RED WING -- After a speeding car crashed into the corner of Liberty’s Restaurant on the evening of Sept. 2, owner Doug Noreen wasn’t sure if or when the restaurant and second-floor apartments would reopen.
With the help of community members, employees, and construction crews, the restaurant started serving customers again on Oct. 1.
“People were missing our food, especially our pizza,” Noreen said. “On that first night, I finally had to go over and set the phone down. I said we can’t take any more orders. I have 45 pizzas to make right now.”
Noreen said it was nice to have so many people wanting to place orders, but he had to admit that he and his staff were overwhelmed, and he did not like to have customers waiting.
The second night was a Friday, which Noreen said are always the busiest nights, but he had extra staff on and they managed the demand better, although they still ended up being backed up to the point of being an hour and a half behind for deliveries.
"I had to put a notice on Facebook and apologize,” Noreen said. “It was also very heartwarming that the phone wouldn’t stop ringing, because everyone was waiting for us to reopen.”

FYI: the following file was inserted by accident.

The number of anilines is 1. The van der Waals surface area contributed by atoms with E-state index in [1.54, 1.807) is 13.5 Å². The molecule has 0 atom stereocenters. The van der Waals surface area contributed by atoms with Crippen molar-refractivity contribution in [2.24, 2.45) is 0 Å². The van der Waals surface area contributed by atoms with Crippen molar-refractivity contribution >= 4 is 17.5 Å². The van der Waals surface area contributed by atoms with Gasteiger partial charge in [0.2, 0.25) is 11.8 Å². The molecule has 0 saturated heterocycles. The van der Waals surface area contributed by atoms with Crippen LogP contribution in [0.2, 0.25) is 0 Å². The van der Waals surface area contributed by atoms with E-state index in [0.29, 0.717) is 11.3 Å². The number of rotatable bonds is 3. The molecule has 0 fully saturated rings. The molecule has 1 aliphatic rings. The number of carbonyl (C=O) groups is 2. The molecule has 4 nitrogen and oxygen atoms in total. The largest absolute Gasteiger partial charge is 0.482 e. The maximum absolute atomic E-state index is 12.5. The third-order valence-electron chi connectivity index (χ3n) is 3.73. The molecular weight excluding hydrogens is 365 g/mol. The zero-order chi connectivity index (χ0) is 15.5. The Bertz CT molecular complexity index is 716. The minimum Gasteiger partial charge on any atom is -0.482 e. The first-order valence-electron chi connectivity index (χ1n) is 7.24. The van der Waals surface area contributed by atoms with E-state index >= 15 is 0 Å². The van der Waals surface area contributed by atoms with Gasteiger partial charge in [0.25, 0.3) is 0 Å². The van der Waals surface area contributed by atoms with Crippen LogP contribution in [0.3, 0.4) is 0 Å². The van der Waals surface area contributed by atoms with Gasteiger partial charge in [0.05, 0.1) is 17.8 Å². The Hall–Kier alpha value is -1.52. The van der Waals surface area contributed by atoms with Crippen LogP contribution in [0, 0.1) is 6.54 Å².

Liberty’s is now open seven days a week, from 8 a.m. until 10 p.m. weekdays and until 11 on weekends. Noreen said access to the lounge is from Plum Street and the door to the dining room is from Third Street. The restaurant is open for takeout, dine-in, and delivery and is adhering to the state guidelines related to COVID-19.
Noreen said things have settled into a normal pace now, but he is still amazed at the number of offers he is getting from people in the community who want to help.
For example, he received an email from Char Henn at the Pottery Museum of Red Wing.
“She knew we had a lot of Red Wing pottery on display around the building,” Noreen said, “and she said that if anything was destroyed in the accident, we could come to the museum and get pieces to replace it. People have been so nice.”
The beauty salon Snips opened just before the beginning of October, Noreen explained, and renters were able to return to three of the five apartments on the second floor. Two other apartments will require further reconstruction, and he expects them to be ready about June 1.
When the Liberty’s building was built in 1886, there were two support columns outside near the corner of the building. Later, they were covered with sheetrock and plywood. Both were damaged in the accident.
“We are going to keep our entryway where it is right now,” Noreen said, “but I want to get those pillars exposed like they were originally. There are a couple of little things like that that we are going to try to incorporate, to try to get a positive out of a negative. That might cost a little bit extra out of pocket, but I think it is the right way to go.”